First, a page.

Japan said it would stand by a self-imposed ban on nuclear weapons as it commemorated the anniversary on Thursday of the world’s first atomic attack on the western city of Hiroshima.
The vow by prime minister Taro Aso to maintain the ban on the possession, production or import of nuclear arms comes after North Korea raised regional tensions with a nuclear test earlier this year.
“I promise again that Japan will continue to adhere to its three non-nuclear principles and take the lead within the international community to abolish nuclear weapons and bring about lasting peace,” Aso told a memorial service attended by elderly survivors, children and dignitaries.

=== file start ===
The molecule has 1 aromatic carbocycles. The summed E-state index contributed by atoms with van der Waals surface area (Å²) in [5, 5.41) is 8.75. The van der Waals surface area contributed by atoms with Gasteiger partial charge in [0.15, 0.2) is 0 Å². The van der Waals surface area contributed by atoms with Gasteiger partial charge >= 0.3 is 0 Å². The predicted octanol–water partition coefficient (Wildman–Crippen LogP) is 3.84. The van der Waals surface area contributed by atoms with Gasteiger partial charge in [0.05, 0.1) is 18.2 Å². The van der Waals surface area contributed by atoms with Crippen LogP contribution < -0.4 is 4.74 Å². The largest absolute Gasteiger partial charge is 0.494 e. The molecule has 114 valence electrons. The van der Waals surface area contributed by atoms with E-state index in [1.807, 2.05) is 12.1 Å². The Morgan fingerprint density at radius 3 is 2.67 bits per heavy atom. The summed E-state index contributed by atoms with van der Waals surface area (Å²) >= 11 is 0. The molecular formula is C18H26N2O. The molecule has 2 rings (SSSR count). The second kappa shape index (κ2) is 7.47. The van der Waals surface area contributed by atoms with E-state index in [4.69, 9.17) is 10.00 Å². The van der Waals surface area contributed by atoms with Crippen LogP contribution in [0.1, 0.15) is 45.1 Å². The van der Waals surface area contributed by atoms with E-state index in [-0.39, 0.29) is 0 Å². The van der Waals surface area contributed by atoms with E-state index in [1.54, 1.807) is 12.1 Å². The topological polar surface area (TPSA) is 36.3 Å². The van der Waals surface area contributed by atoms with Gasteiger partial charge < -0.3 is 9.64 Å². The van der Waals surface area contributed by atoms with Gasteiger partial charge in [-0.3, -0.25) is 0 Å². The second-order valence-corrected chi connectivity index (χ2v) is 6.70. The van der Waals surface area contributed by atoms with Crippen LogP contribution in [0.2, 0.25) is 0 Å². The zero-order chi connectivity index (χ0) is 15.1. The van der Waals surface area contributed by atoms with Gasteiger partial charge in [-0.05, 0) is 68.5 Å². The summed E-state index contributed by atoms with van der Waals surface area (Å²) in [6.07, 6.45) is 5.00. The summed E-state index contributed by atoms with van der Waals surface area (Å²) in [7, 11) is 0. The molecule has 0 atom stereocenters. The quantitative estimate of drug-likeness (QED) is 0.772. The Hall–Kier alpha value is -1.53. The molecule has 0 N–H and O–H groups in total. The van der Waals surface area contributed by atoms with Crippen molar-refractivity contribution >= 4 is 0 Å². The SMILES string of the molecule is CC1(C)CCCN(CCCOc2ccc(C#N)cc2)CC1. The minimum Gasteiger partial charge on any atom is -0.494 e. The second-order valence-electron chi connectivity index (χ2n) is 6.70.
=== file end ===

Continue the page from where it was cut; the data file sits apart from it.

Japan often refers to its position as the only country to suffer nuclear attacks when calling for the abolition of atomic weapons. The United States dropped a second atomic bomb on the southern city of Nagasaki days after the one on Hiroshima.
Tokyo does, however, benefit from the shelter of a “nuclear umbrella” extended by its biggest ally, Washington, and many in Japan would be reluctant to see the United States’ nuclear deterrent significantly weakened while regional threats remain.
A former Japanese government official recently revealed in media interviews that Tokyo had secretly agreed with Washington in 1960 that Japan would allow stopovers by US military aircraft or vessels carrying nuclear weapons. Japan has repeatedly denied having made such a deal.